By the time that Unica co-founder and CEO Yuchun Lee began to think about an initial public offering (IPO), his enterprise marketing management software company was already a success story. Founded in 1992, the firm had raised $11.2 million in private equity, using the money to hire experienced managers, speed up product expansion and extend its sales reach. Unica's revenue grew twelve-fold in the six years leading up to its August 2005 IPO, and the company had been named as one of Inc. magazine's fastest-growing companies for four consecutive years.

After all this success, how did Yuchun know that it was finally time to take his company public? In Yuchun's words, the choice reflected a combination of intuition and logic.

"It seems like there are 'left brain' and 'right brain' components to this decision," he explains. "The 'left brain' portion is straightforward. The financial market has a fairly clear set of parameters around which companies are qualified to go public from a metrics standpoint: revenue level, revenue growth rate, operating income, EPS, market potential, market position, management team completeness, and so on. Depending on the type of investment bankers one is looking for, these metrics may differ, but by and large they are determined for a given market condition."

The decision, however, was far from entirely numbers-based.

"The more subtle part of this decision is the 'right brain' portion," Yuchun says. "That is a judgment about a level of confidence, from internal operation readiness to market momentum."

The time was right for Unica in August 2005, and though the market's demand for IPOs may have slackened lately (venture IPOs raised 45% less in the third quarter of 2005 than the year previously), quality companies are still receiving financing. If you are one of those entrepreneurs wondering whether now is the right time to take the step, you should ask yourself a number of critical questions:

  • Does your company have predictable revenue and earnings?
    Newly public companies that miss their numbers are often harshly punished, not just with lower stock prices but with shareholder lawsuits. If you're not ready to forecast results accurately, you're not ready for the public markets.

  • Is your company big enough?
    Companies with market caps under $200 million may be too small for an IPO. Most initial public offerings need to be able to raise at least $75 to $100 million through stock sales and shareholder selling.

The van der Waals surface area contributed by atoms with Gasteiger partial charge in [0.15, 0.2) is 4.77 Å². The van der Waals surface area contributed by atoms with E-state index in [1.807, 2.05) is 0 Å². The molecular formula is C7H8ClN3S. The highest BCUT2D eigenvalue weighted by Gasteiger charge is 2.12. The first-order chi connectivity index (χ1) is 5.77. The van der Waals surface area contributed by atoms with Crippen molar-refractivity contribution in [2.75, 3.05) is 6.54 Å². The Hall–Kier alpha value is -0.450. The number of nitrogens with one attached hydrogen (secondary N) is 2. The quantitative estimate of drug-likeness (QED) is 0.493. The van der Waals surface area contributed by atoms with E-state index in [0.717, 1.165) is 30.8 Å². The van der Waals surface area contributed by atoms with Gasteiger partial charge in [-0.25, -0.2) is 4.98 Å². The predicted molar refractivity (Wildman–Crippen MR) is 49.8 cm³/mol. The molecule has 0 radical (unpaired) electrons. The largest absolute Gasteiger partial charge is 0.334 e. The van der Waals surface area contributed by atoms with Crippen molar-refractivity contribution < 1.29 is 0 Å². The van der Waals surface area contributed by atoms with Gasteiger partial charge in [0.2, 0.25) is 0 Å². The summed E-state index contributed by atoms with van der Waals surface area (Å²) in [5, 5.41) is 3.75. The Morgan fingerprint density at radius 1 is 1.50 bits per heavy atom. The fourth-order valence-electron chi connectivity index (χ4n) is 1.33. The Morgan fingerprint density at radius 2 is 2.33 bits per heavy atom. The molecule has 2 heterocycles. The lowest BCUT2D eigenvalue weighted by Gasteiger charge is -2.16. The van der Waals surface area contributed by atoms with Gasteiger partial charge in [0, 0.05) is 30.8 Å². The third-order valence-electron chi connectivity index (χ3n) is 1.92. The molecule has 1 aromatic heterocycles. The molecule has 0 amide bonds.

• Is your company growing fast?
    Institutional investors buy an IPO primarily for its strong growth prospects.

  • Do you have the right corporate infrastructure in place?
    You'll need an experienced team, particularly in the CEO and CFO positions. You should be able to meet Sarbanes-Oxley requirements in the areas of accounting, information technology and control systems. Corporate governance controls should be raised to public company standards with independent board, compensation, and audit committees.

  • Is the market environment right?
    Even if the public market is relatively strong, you'll need to consider whether companies similar to yours are receiving financing. The financial media covers the IPO market extensively, so you can get a good sense of market conditions in your industry just by monitoring news about recent offerings. Your financial partner can also help you determine your best window for financing.

  • What to expect during the IPO process
    The skill set required to complete an IPO is very different from the one you use to run a company. Therefore, most entrepreneurs go into the process with limited knowledge and experience of the fnancing process. "At the onset, I had only a general knowledge of the process based on reading about it and hearing stories from others," explains Yuchun. "However, what I learned quickly is that today's IPO process can take one full year from the start of the first organization meeting to the actual IPO. Therefore, the ability of the business to sustain a long period of distraction and continue to execute flawlessly over that period has become a pre-requisite to becoming a public company today."

    The complexity and unfamiliarity of the IPO process is one reason it's critical to hire experienced advisors. Seasoned board members and early investors can play a key role here for a number of reasons. Board members who have been through an IPO can guide management through the IPO process. Investors, in particular, know the players from dozens of prior public offerings. Moreover, the investment banks will work very hard to satisfy a continuing partner, such as a private equity firm, that works with them on numerous occasions.

For many companies, an IPO transaction represents a significant achievement, a sign that their company meets the market's most demanding standards. However, keep in mind that other liquidity options -- including private equity investments and M&A transactions -- may work equally well in meeting your company's needs. Before embarking on the long and complicated process of going public, you should carefully consider your company's options, evaluate market conditions, and build a team that can help you reach a successful conclusion.